Distribution of spatially and color opponent, nonopponent, and unresponsive cells in different layers of models trained on the Intel scene classification challenge data set (Intel, 2018) as a function of bottleneck width. With fewer classes (six in this case), the number of opponent cells is much higher. The distribution of opponent cells in Retina 2 bares strong similarity with the results from CIFAR-10. This does not extend to the ventral layers, which have near-identical cell distributions.

6.8 Classifying Mosaics

Distribution of spatially and color opponent, nonopponent, and unresponsive cells in different layers of models trained on mosaic images as a function of bottleneck width with example mosaic images. These results show that when the spatial structure of the input is removed, some spatial opponency, particularly in Retina 2, is removed also. Color opponency is similarly affected, suggesting a complex dependence between spatial and color processing.

Distribution of spatially and color opponent, nonopponent, and unresponsive cells in different layers of models trained on mosaic images as a function of bottleneck width with example mosaic images. These results show that when the spatial structure of the input is removed, some spatial opponency, particularly in Retina 2, is removed also. Color opponency is similarly affected, suggesting a complex dependence between spatial and color processing.

6.9 Shuffled Color Channels

Distribution of spatially and color opponent, nonopponent, and unresponsive cells in different layers of models trained on images with shuffled color channels as a function of bottleneck width with example shuffled images. When consistent color information is removed, most color opponency is also removed. Spatial opponency remains.

Distribution of spatially and color opponent, nonopponent, and unresponsive cells in different layers of models trained on images with shuffled color channels as a function of bottleneck width with example shuffled images. When consistent color information is removed, most color opponency is also removed. Spatial opponency remains.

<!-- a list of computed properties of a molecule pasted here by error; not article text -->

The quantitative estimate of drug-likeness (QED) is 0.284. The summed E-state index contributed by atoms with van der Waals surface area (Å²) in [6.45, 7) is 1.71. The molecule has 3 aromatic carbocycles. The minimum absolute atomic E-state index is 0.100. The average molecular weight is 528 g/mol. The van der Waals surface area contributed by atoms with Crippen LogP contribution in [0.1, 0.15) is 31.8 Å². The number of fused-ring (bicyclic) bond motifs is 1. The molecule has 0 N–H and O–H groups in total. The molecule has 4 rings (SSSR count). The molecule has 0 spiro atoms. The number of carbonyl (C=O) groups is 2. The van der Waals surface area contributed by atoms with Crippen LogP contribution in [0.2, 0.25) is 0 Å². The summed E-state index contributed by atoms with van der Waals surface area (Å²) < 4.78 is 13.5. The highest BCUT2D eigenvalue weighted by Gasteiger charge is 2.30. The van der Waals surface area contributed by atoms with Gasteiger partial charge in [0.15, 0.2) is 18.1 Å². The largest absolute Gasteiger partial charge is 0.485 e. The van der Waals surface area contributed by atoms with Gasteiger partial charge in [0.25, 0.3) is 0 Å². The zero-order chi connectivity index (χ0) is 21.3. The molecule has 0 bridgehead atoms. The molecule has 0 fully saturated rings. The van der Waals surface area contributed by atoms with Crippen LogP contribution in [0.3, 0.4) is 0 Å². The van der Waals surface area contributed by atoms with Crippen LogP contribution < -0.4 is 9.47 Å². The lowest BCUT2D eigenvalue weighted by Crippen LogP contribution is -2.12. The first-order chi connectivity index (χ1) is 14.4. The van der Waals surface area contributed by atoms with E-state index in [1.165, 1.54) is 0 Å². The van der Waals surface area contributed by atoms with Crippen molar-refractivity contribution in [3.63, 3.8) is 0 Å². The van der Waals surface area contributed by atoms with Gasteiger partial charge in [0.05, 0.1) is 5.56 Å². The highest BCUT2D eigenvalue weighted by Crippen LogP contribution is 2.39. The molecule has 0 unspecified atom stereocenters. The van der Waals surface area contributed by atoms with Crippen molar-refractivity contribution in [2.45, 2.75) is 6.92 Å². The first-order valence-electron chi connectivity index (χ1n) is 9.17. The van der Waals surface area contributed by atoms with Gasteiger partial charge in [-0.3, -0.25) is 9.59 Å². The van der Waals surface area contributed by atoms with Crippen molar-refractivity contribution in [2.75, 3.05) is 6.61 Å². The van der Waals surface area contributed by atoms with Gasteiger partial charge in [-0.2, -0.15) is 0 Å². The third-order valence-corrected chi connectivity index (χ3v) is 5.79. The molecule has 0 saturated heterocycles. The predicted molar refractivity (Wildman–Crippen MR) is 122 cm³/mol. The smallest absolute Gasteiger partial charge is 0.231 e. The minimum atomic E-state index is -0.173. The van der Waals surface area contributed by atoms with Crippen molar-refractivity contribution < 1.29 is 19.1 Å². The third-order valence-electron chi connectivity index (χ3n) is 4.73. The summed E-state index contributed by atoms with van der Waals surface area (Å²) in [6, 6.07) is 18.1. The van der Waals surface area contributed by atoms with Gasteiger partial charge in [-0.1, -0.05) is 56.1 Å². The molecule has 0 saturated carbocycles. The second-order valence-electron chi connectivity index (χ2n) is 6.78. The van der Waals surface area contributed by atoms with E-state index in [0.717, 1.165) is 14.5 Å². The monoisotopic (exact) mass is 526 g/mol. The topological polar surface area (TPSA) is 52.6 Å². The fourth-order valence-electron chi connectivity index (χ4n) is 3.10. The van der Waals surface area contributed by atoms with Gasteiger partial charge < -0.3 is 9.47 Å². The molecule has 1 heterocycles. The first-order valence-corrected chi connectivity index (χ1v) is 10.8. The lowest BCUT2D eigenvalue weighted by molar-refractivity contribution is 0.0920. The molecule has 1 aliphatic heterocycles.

Uses of Content Analysis

Content analysis can be applied to analyze any piece of content that is written or verbal. Content analysis is involved in a variety of fields such as politics, human behavior, marketing, literature, health, psychology, and much more.

Content analysis is also displaying a close relation between the linguistic factors and psychological aspects, thereby leading to the development of artificial intelligence.

Examples of the Uses of Content Analysis

For example, a brand can discover emerging trends with the use of content analysis. Content from online conversations is obtained from various sources such as news, feedbacks, blogs, tickets, online discussion, social media, and reviews.

Once the data is available, the data has to be sliced and diced using algorithms and proven mathematical models. Topics, relationships, and tone intensities are analyzed to identify patterns, correlations, and inferences at multiple levels.

As content analysis deals with text, numbers, comments, statistics, and much more measurable facts, it is used for forecasting, trend analysis, and drawing logical strategies. It is used widely to remove the ambiguity factor and to get rid of opinions and guesswork.

Content that you gather is subjective, and hence using it to analyze and define it more quantitatively helps to arrive at decisions. Therefore, content analysis is essential. It has the following benefits:

  • Establishes proof of the reliability of the data
  • Allows both quantitative and qualitative analysis
  • Offers valuable insights into history by analyzing information
  • Provides analytical insight into human thought and language
  • To Identify the trends and intentions of an individual or a group
  • Understands both human behavior and the use of language, and their relationship

The use of content analysis depends on how you use it. For example, when you release an article on your blog page, content analysis will help to understand the further journey.

How many people read it, how many liked it, how many shared it, how many people visited your website after reading your article, and how much sales increased post releasing this article.

When you look at the content analysis reports, you can identify several areas that are doing well and the specific regions where you will have to devote attention to its improvement. All this would not have happened without content analysis.


Frequently Asked Questions

What are the 'games' being played in game theory?

It is called game theory since the theory tries to understand the strategic actions of two or more "players" in a given situation containing set rules and outcomes. While used in a number of disciplines, game theory is most notably used as a tool within the study of business and economics. The "games" may thus involve how two competitor firms will react to price cuts by the other, if a firm should acquire another, or how traders in a stock market may react to price changes.

In theoretic terms, these games may be categorized as similar to prisoner's dilemmas, the dictator game, the hawk-and-dove, and Bach or Stravinsky, among several other variations.

What are some of the assumptions about these games?